A feedback control system is a combination of elements which cooperate to maintain a physical quantity, the output, equal to the desired output that is related to other quantities known as inputs (Newton and Gould, 1957: 1-2). Pronunciation feedback systems begin with the SLA student first learning to 'listen', rather than speaking, to identify the sound or sounds that contrast with what the native speaker produces as the target L2 (Tarone and Yule, 1989: 149).

The focus of this chapter of the thesis is on language feedback systems that are a development from the foundation work in feedback theory as found in the engineering disciplines. Language feedback systems will be examined in my paper The Language Learning Loop: A Pronunciation System for Japanese ESL (Tice, 1997 and Appendix D) and an unpublished paper An Abstract of The Priority Method on the Phonetics of the ESL Student (Tice, 1993 and Appendix E), both done at the Pacific Language Institute.

Some of the earliest feedback systems that used mechanical recordings of speech in a economic way was in the 1950's with the advent of electronic tape recorders. The proliferation of the "language laboratory", a designated location for language learning, usually a specific room or building designed for acoustic properties and equipped with tape recording modules for individual learner's of a new language, in the 1950's and 1960's was a result of this new media: the electronic tape recorder.

In reviewing two papers from the 1960's, 1962 and 1967, describes the effectiveness of the language laboratory (Mathieu, 1962 and Mueller, 1967). Mueller's short paper of 1967 concludes that "The laboratory's service is perhaps not to produce a better product, but to produce a speaker instead of a reader or writer. Its service is to supply lessons in speaking" (Mueller, 1967: 351).

Mathieu's paper (1962)is a historical overview of language laboratories up to 1962. The history of the language laboratory can be traced back to the Army program of World War Two with a few universities trying them as language 'research labs' in the late 1940's and early 1950's (Mathieu, 1962: 168). But it would be Hocking's paper of 1955 that stressed the language 'learning' aspect of language laboratories and cites the fundamental 'feedback' system of L2 speech analysis by way of "recording his own voice and comparing it with the master voice in critical self-evaluation" (Mathieu, 1962: 169).

The term 'master voice' is just the target L2 speech sample and not an oracle from the speech gods. Also, I am sure women also participated in these language laboratories, the 'him' being a stylistic symptom of the times. Mathieu cites the development of the magnetic tape recorder and then the dual-channel, or stereophonic, recorder that allowed for more independence and control over the program (Mathieu, 1962: 169).

This lead to the ultimate language laboratory that was " a completely mechanized, programmed, self- instructional course" (Mathieu, 1962: 174). Mathieu cites B.F. Skinner's 'programmed learning' model as the foundation for language laboratories and 'shaping' the complex behavior of language (Mathieu, 1962: 175).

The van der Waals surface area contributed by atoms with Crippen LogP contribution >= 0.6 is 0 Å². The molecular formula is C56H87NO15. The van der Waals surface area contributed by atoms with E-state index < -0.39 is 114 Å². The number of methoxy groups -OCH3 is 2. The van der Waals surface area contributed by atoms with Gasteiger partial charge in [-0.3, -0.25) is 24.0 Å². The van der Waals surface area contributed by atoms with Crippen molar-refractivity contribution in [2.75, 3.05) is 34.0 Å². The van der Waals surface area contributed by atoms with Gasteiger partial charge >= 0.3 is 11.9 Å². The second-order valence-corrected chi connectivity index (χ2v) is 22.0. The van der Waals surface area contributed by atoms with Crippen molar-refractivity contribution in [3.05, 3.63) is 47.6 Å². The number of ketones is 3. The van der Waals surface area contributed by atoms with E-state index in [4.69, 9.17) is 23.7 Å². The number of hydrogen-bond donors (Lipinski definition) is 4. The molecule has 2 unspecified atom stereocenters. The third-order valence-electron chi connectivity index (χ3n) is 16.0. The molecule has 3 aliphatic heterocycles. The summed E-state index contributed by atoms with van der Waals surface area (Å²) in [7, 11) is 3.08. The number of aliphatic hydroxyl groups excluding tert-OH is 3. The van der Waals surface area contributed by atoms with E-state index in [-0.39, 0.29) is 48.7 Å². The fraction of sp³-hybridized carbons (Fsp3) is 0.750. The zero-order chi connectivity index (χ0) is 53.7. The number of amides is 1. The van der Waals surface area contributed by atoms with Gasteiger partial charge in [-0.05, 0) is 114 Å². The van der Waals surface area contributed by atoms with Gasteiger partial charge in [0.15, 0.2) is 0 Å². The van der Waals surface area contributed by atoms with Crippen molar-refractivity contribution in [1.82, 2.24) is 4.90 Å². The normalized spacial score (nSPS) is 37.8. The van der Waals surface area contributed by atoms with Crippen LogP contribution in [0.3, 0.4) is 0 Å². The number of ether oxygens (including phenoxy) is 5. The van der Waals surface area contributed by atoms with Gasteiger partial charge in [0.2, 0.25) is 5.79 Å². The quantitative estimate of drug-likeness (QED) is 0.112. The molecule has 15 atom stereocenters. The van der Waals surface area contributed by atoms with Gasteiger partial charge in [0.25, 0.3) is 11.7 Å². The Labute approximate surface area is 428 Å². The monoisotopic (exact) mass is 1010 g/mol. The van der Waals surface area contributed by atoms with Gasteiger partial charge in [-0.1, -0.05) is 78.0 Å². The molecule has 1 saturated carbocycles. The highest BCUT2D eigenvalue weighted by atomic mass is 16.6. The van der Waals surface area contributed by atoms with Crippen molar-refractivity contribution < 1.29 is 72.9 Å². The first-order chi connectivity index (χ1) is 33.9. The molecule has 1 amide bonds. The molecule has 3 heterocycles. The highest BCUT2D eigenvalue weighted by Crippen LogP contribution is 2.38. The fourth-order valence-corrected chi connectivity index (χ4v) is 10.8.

And not a Chomskian in sight. The language laboratory is very much a fixture at both large and small universities and colleges, including the local two year junior or community colleges within the United States.

The feedback system employed in the 'Language Learning Loop' has it's cultural heritage from these language laboratories and the Priority Method is the material designed around the Language Learning Loop to change and modify the type of typical and individual L2 phonemic errors found in the L2 student learning a new language.

Citation: Hocking, E. (1955)"The Purdue language program". PMLA (Publication of the Modern Language Association), September 1955, Volume 70, Part 2, pp. 36-45.

Physical linguistics

Physical linguistics is the use of speech pathology methodologies and practices in normal speech subjects to increase acquisition skills in the area of phonology. Research will be taken from the medical and health related sciences.

In reviewing the secondary literature in this interdisciplinary field the following books were examined in the area of speech pathology: Psychology for Speech Therapists by H. Purser (London: The MacMillan Press, 1982), The Teaching of Speech by G.S. Haycock (Washington, DC: The Alexander Graham Bell Association for the Deaf, 1979), Speech Assessment and Speech Improvement for the Hearing Impaired by J.D. Subtelny (Editor) (Washington, DC: The Alexander Graham Bell Association for the Deaf, 1980), Speech and the Hearing Impaired Child: Theory and Practice by D. Ling (Washington, DC: The Alexander Graham Bell Association for the Deaf, 1976), Deafness and Communication: Assessment and Training by D.G. Sims, G.G. Walter, and R.L. Whitehead (Baltimore: Williams and Wilkins, 1982), Teaching Deaf Children to Talk by A. Ewing and E.C. Ewing (Manchester: Manchester University Press, 1964), and Total Communication: Structure and Strategy by L.

Evans (Washington, DC: Gallaudet College Press, 1982).

The materials are at least two decades out of date due to the fact that the speech pathology program was discontinued some years ago at the University, CSU Stanislaus, but do reflect a general history on the subject.